* The Quicklaunch will cost $562 million to develop over 4 phases and 8 years
* One thousand pound payloads.
* 10-28% payload fraction (full scale system will have 28% payload fraction)
* the donuts around the tube are for bouyancy and for rigidity and precision alignment
* Cellphone electronics are G hardened, just replace the transformers
* Bigger systems can be built
* Neutrally bouyant barrel made out of composite, so no gravitational sag
Quicklaunch designs shows that all of the high-g issues of my nuclear cannon design can be resolved. If larger projectiles have issues then can launch many smaller projectiles at the same time. The nuclear launch system can achieve the 9km/sec speed so no booster is needed. The nuclear cannon can have a deeper hole to allow reduced g-forces even when accelerating to 9 km/sec instead of 6 km/sec.
The video below shows a high g-hardened satellite that was built.
How to Shoot Stuff into Space
STEP 1: HEAT IT
The gun combusts natural gas in a heat exchanger within a chamber of hydrogen gas, heating the hydrogen to 2,600˚F and causing a 500 percent increase in pressure.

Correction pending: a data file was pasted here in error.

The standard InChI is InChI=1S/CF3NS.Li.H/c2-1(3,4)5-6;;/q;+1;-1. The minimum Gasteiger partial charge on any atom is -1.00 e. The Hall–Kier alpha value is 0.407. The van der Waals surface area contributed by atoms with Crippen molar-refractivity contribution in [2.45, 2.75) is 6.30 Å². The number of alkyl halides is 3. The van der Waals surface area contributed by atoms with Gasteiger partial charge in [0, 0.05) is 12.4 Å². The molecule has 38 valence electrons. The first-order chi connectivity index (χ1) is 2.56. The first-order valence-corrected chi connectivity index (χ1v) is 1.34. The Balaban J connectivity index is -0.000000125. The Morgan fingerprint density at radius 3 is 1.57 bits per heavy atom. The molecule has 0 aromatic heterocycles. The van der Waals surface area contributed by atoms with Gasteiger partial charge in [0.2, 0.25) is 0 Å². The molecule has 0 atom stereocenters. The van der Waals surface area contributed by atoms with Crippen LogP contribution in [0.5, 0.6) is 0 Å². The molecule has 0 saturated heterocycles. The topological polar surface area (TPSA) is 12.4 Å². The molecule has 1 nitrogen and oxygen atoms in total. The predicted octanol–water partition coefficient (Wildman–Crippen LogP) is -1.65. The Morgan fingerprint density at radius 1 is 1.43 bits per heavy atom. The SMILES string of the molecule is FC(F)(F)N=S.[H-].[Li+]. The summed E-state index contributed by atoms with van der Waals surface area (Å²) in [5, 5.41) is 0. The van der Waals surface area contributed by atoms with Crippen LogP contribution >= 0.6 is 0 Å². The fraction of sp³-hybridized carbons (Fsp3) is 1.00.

STEP 2: LET THE HYDROGEN LOOSE
Operators open the valve, and the hot, pressurized hydrogen quickly expands down the tube, pushing the payload forward.
STEP 3: TO INFINITY AND BEYOND
After speeding down the 3,300-foot-long barrel, the projectile shoots out of the gun at 13,000 mph. An iris at the end of the gun closes, capturing the hydrogen gas to use again.
One Hour Video of Presentation Made at Google Dec, 2009
Blow off aero shell at 100 km altitude
Plug nozzle booster
Brian Wang is a Futurist Thought Leader and a popular Science blogger with 1 million readers per month. His blog Nextbigfuture.com is ranked #1 Science News Blog. It covers many disruptive technology and trends including Space, Robotics, Artificial Intelligence, Medicine, Anti-aging Biotechnology, and Nanotechnology.
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